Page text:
The second release would be the Franklin LP. As we were preparing to record, a fella named Mike Wessel from Toronto, Canada contacted us. He ran a record label called Workshop Records and was apparently, a fan of the band. He offered to help release our album so Go Kid Go would up being a split label release. I wish I could remember exactly how we hooked up with Mike, but sadly, it’s a blur.

We returned to Baltimore, MD to record with Charles Jamison and finished the LP over the course of a very short weekend.

Due to the upcoming Franklin/Fracture tour in the summer of 1995, printed record jackets would not be ready in time. So, we made due with second hand record sleeves that Mike Wessel mailed to us from Canada (details over yonder!). We slit them open, reversed them out and then glued then together again. Using a woodcut that I made with the name Franklin in reverse, hand stamped the individual covers. It was a long, long process made even more stressful by the actual LP’s not arriving at my parents house until the very day that we left on tour. I remember puking the previous night due to stress of worrying that we wouldn’t have our new record for the tour. That was fun.

Of course, we ran out of second hand sleeves so some folks who purchased the record on tour got a hand stamped dust sleeve with the insert tucked inside. Here’s one of those classy packages:


Eventually, upon our return from tour, we would receive professionally printed record jackets for the LP. However, what was not professional was the artwork. Sadly, once again, not having any idea what we were doing, the idea that artwork needed to be something called, “press ready” didn’t really make much sense to us. So, the cover that we thought would look brilliant (utilizing a cool piece of art that spelled out “Go Kid Go”, duct tape, photos from tour, etc) ended up looking like one of the ugliest LP jackets to ever be made available. You can see it at the top of this post. It was heartbreaking to have the cover turn out so poorly when we were so proud of the LP. Ah well.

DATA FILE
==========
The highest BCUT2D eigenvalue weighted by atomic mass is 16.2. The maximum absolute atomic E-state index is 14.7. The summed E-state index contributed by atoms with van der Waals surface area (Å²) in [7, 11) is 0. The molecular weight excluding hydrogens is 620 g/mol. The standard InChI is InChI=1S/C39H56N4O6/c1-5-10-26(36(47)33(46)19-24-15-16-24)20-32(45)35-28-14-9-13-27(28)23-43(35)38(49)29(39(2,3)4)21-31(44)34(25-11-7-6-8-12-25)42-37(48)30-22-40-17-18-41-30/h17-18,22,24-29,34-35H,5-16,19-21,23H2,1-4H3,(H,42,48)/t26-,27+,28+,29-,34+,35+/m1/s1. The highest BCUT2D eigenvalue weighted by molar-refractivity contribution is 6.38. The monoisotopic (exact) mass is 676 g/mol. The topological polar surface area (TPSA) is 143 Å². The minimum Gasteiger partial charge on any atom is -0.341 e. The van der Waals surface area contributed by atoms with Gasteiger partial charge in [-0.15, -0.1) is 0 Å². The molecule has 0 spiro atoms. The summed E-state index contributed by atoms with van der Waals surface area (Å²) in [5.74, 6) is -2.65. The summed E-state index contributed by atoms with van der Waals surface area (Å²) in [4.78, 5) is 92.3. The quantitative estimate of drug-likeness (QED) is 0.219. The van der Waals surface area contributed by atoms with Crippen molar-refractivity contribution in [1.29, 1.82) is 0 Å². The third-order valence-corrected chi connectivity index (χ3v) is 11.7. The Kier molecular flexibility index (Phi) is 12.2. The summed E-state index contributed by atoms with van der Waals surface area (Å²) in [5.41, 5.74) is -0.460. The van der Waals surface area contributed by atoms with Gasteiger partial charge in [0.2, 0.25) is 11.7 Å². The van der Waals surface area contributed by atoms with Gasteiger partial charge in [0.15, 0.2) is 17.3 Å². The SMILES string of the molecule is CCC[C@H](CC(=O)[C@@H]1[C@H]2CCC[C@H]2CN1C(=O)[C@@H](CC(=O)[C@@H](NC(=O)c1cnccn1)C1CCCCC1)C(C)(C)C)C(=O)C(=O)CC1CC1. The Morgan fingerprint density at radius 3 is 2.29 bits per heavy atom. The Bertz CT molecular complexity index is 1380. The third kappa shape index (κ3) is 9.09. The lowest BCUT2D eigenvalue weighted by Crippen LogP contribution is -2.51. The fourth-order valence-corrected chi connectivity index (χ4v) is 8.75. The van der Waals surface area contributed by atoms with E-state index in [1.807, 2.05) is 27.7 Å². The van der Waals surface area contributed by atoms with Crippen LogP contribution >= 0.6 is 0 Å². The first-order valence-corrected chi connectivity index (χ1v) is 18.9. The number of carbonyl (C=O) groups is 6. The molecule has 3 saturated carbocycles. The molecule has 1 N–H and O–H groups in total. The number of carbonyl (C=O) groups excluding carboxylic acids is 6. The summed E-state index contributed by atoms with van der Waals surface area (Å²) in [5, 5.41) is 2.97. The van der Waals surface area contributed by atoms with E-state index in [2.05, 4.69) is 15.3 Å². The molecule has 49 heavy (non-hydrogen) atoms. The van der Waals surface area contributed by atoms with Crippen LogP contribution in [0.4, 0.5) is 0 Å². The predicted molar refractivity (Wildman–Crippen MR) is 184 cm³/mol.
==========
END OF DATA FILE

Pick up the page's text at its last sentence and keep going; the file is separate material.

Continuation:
Workshop Records would compile the Go Kid Go LP along with the Something Blue, Automotive 7″, They Said it With Fireworks 7″, additional demo recordings and a 4-track tune called Sunshine onto a rather impressive CD.

They would also, finally, give the Go Kid Go LP a proper record sleeve (below). This album was never made available digitally so it’s a pleasure to finally have it available for folks on this site. Hope you enjoy buzzing guitars, out of tune earnest yelps and life in snapshot.

Franklin Go Kid Go

Franklin Go Kid Go

Franklin Go Kid Go

Franklin Go Kid Go

Franklin Go Kid Go

Franklin Go Kid Go


I got an email last night from a fella named Steven Smith.

In it, he mentioned that he was wandering memory lane and came across this site. He found a posting about I AM HEAVEN and sent along some additional facts and figures.

First, he sent some very nice photos of the actual demo that he still has in his possession. Cover, insert and all. I posted them up over on the original post.

He reports that, from his memory, all of the songs on the demo ended up on the I AM HEAVEN LP which of course, is not accurate.

He also reports that the backwards track on the LP (not included on this post) is actually the first song from the demo played backwards (in case you were wondering!)

Not a huge update, but some very nice additions to the site that I certainly appreciate.

Thanks Steve!


The other day, I was interviewed by Joseph Gervasi for Loud! Fast! Philly!, a self-described, “…aural history of the Philadelphia hardcore punk scene.”

It’s a great project that he’s dedicated a lot of his time towards and I was honored to be asked to participate.

Please be advised. Anyone who knows me knows how much I can get to talking so the interview is a long one. In fact, you might want to skip mine in favor of listening to the other interviews he’s done with members of the Philadelphia hardcore and punk community past and present. Each interview is a fascinating experience.

Be sure to listen to the interview that Joseph did with Atom and be sure to visit Joseph’s site regularly as he adds interviews.